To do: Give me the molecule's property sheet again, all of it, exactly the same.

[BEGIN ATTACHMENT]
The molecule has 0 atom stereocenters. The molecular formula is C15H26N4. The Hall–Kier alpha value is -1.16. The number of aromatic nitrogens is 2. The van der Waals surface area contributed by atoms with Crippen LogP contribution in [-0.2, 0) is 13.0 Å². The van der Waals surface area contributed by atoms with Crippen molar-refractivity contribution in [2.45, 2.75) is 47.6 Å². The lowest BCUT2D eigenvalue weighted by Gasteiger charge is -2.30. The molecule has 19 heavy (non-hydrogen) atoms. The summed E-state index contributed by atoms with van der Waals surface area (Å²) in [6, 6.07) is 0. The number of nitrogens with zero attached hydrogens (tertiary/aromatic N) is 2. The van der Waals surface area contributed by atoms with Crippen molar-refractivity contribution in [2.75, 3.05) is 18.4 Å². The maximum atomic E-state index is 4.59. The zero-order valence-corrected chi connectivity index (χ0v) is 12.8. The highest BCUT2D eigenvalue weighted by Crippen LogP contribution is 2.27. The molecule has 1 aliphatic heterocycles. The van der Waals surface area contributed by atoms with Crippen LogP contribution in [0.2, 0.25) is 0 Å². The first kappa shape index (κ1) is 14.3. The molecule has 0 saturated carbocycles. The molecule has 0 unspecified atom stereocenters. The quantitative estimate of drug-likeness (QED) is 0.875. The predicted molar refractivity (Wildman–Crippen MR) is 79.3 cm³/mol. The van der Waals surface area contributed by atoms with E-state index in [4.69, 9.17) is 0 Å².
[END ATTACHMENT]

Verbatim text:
The molecule has 0 atom stereocenters. The molecular formula is C15H26N4. The Hall–Kier alpha value is -1.16. The number of aromatic nitrogens is 2. The van der Waals surface area contributed by atoms with Crippen LogP contribution in [-0.2, 0) is 13.0 Å². The van der Waals surface area contributed by atoms with Crippen molar-refractivity contribution in [2.45, 2.75) is 47.6 Å². The lowest BCUT2D eigenvalue weighted by Gasteiger charge is -2.30. The molecule has 19 heavy (non-hydrogen) atoms. The summed E-state index contributed by atoms with van der Waals surface area (Å²) in [6, 6.07) is 0. The number of nitrogens with zero attached hydrogens (tertiary/aromatic N) is 2. The van der Waals surface area contributed by atoms with Crippen molar-refractivity contribution in [2.75, 3.05) is 18.4 Å². The maximum atomic E-state index is 4.59. The zero-order valence-corrected chi connectivity index (χ0v) is 12.8. The highest BCUT2D eigenvalue weighted by Crippen LogP contribution is 2.27. The molecule has 1 aliphatic heterocycles. The van der Waals surface area contributed by atoms with Crippen LogP contribution in [0.2, 0.25) is 0 Å². The first kappa shape index (κ1) is 14.3. The molecule has 0 saturated carbocycles. The molecule has 0 unspecified atom stereocenters. The quantitative estimate of drug-likeness (QED) is 0.875. The predicted molar refractivity (Wildman–Crippen MR) is 79.3 cm³/mol. The van der Waals surface area contributed by atoms with E-state index in [4.69, 9.17) is 0 Å².